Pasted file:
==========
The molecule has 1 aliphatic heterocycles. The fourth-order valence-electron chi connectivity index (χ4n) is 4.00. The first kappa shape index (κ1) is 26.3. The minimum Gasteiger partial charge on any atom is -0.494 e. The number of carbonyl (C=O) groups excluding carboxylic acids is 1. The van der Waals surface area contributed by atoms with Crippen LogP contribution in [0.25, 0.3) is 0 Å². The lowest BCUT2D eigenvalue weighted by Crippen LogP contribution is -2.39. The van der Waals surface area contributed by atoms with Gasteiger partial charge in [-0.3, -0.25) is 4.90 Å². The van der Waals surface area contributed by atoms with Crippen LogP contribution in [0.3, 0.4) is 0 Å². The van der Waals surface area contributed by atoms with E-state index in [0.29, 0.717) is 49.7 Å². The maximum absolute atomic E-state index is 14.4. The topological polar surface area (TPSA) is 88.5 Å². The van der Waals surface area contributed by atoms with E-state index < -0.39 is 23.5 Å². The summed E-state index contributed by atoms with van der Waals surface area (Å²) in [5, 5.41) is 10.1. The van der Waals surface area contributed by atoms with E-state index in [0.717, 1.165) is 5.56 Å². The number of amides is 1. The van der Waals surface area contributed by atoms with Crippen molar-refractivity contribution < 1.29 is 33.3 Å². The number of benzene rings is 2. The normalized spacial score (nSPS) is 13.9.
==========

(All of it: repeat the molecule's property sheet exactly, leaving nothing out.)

The molecule has 1 aliphatic heterocycles. The fourth-order valence-electron chi connectivity index (χ4n) is 4.00. The first kappa shape index (κ1) is 26.3. The minimum Gasteiger partial charge on any atom is -0.494 e. The number of carbonyl (C=O) groups excluding carboxylic acids is 1. The van der Waals surface area contributed by atoms with Crippen LogP contribution in [0.25, 0.3) is 0 Å². The lowest BCUT2D eigenvalue weighted by Crippen LogP contribution is -2.39. The van der Waals surface area contributed by atoms with Gasteiger partial charge in [-0.3, -0.25) is 4.90 Å². The van der Waals surface area contributed by atoms with Crippen LogP contribution in [0.3, 0.4) is 0 Å². The van der Waals surface area contributed by atoms with E-state index in [0.29, 0.717) is 49.7 Å². The maximum absolute atomic E-state index is 14.4. The topological polar surface area (TPSA) is 88.5 Å². The van der Waals surface area contributed by atoms with E-state index < -0.39 is 23.5 Å². The summed E-state index contributed by atoms with van der Waals surface area (Å²) in [5, 5.41) is 10.1. The van der Waals surface area contributed by atoms with E-state index in [0.717, 1.165) is 5.56 Å². The number of amides is 1. The van der Waals surface area contributed by atoms with Crippen molar-refractivity contribution < 1.29 is 33.3 Å². The number of benzene rings is 2. The normalized spacial score (nSPS) is 13.9.